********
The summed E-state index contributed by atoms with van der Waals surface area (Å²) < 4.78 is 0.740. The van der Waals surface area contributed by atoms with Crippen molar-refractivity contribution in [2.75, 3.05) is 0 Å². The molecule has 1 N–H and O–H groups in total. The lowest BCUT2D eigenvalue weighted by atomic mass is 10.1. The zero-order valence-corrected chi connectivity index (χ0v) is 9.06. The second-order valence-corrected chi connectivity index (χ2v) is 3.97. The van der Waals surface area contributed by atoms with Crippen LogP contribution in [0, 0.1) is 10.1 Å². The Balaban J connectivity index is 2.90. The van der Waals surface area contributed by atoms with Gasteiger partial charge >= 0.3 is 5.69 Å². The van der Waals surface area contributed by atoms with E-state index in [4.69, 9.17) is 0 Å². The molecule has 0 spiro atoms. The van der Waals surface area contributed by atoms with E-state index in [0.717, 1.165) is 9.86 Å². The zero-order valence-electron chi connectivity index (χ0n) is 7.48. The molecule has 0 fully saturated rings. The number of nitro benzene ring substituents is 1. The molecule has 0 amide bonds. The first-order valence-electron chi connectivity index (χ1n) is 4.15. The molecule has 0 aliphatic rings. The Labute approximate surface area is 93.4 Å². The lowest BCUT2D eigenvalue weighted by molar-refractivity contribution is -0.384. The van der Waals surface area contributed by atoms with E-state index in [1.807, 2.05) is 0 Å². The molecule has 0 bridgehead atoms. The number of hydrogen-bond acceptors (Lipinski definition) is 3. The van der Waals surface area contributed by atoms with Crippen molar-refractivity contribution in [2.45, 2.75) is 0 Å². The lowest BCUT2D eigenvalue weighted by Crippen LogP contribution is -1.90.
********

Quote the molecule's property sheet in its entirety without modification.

The summed E-state index contributed by atoms with van der Waals surface area (Å²) < 4.78 is 0.740. The van der Waals surface area contributed by atoms with Crippen molar-refractivity contribution in [2.75, 3.05) is 0 Å². The molecule has 1 N–H and O–H groups in total. The lowest BCUT2D eigenvalue weighted by atomic mass is 10.1. The zero-order valence-corrected chi connectivity index (χ0v) is 9.06. The second-order valence-corrected chi connectivity index (χ2v) is 3.97. The van der Waals surface area contributed by atoms with Crippen LogP contribution in [0, 0.1) is 10.1 Å². The Balaban J connectivity index is 2.90. The van der Waals surface area contributed by atoms with Gasteiger partial charge >= 0.3 is 5.69 Å². The van der Waals surface area contributed by atoms with E-state index in [4.69, 9.17) is 0 Å². The molecule has 0 spiro atoms. The van der Waals surface area contributed by atoms with E-state index in [0.717, 1.165) is 9.86 Å². The zero-order valence-electron chi connectivity index (χ0n) is 7.48. The molecule has 0 fully saturated rings. The number of nitro benzene ring substituents is 1. The molecule has 0 amide bonds. The first-order valence-electron chi connectivity index (χ1n) is 4.15. The molecule has 0 aliphatic rings. The Labute approximate surface area is 93.4 Å². The lowest BCUT2D eigenvalue weighted by molar-refractivity contribution is -0.384. The van der Waals surface area contributed by atoms with E-state index in [1.807, 2.05) is 0 Å². The molecule has 0 bridgehead atoms. The number of hydrogen-bond acceptors (Lipinski definition) is 3. The van der Waals surface area contributed by atoms with Crippen molar-refractivity contribution in [2.45, 2.75) is 0 Å². The lowest BCUT2D eigenvalue weighted by Crippen LogP contribution is -1.90.